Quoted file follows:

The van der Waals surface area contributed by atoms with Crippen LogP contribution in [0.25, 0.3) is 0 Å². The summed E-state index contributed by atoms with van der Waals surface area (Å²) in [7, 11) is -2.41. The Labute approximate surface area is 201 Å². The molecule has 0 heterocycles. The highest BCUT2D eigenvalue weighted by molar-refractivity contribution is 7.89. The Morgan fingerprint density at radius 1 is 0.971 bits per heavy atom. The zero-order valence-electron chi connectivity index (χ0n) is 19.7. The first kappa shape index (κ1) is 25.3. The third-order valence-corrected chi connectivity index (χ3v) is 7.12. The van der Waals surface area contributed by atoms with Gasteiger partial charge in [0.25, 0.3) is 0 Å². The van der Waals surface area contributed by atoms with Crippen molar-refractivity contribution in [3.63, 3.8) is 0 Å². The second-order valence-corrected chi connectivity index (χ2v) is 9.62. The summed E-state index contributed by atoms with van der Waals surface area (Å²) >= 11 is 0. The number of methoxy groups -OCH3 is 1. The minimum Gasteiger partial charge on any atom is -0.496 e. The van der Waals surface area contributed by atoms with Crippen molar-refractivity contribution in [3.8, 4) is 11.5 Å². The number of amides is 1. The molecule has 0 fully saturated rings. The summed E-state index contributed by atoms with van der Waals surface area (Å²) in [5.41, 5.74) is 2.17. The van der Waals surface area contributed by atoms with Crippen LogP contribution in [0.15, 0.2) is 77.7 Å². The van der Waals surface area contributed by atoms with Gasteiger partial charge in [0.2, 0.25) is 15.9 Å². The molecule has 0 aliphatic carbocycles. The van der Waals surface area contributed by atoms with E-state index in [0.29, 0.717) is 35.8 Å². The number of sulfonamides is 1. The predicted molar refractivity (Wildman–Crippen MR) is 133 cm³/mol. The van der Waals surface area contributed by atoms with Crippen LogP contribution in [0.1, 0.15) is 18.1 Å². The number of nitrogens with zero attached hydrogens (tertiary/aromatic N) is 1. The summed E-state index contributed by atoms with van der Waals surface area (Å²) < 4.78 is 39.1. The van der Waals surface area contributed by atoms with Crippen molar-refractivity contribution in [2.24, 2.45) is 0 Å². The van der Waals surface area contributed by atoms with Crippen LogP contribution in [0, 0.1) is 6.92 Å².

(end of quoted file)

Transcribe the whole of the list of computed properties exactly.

The van der Waals surface area contributed by atoms with Crippen LogP contribution in [0.25, 0.3) is 0 Å². The summed E-state index contributed by atoms with van der Waals surface area (Å²) in [7, 11) is -2.41. The Labute approximate surface area is 201 Å². The molecule has 0 heterocycles. The highest BCUT2D eigenvalue weighted by molar-refractivity contribution is 7.89. The Morgan fingerprint density at radius 1 is 0.971 bits per heavy atom. The zero-order valence-electron chi connectivity index (χ0n) is 19.7. The first kappa shape index (κ1) is 25.3. The third-order valence-corrected chi connectivity index (χ3v) is 7.12. The van der Waals surface area contributed by atoms with Gasteiger partial charge in [0.25, 0.3) is 0 Å². The van der Waals surface area contributed by atoms with Crippen molar-refractivity contribution in [3.63, 3.8) is 0 Å². The second-order valence-corrected chi connectivity index (χ2v) is 9.62. The summed E-state index contributed by atoms with van der Waals surface area (Å²) >= 11 is 0. The number of methoxy groups -OCH3 is 1. The minimum Gasteiger partial charge on any atom is -0.496 e. The van der Waals surface area contributed by atoms with Crippen molar-refractivity contribution in [3.8, 4) is 11.5 Å². The number of amides is 1. The molecule has 0 fully saturated rings. The summed E-state index contributed by atoms with van der Waals surface area (Å²) in [5.41, 5.74) is 2.17. The van der Waals surface area contributed by atoms with Crippen LogP contribution in [0.15, 0.2) is 77.7 Å². The van der Waals surface area contributed by atoms with Gasteiger partial charge in [0.2, 0.25) is 15.9 Å². The molecule has 0 aliphatic carbocycles. The van der Waals surface area contributed by atoms with E-state index in [0.29, 0.717) is 35.8 Å². The number of sulfonamides is 1. The predicted molar refractivity (Wildman–Crippen MR) is 133 cm³/mol. The van der Waals surface area contributed by atoms with Crippen LogP contribution in [0.1, 0.15) is 18.1 Å². The number of nitrogens with zero attached hydrogens (tertiary/aromatic N) is 1. The summed E-state index contributed by atoms with van der Waals surface area (Å²) < 4.78 is 39.1. The van der Waals surface area contributed by atoms with Crippen molar-refractivity contribution in [2.24, 2.45) is 0 Å². The van der Waals surface area contributed by atoms with Crippen LogP contribution in [0, 0.1) is 6.92 Å².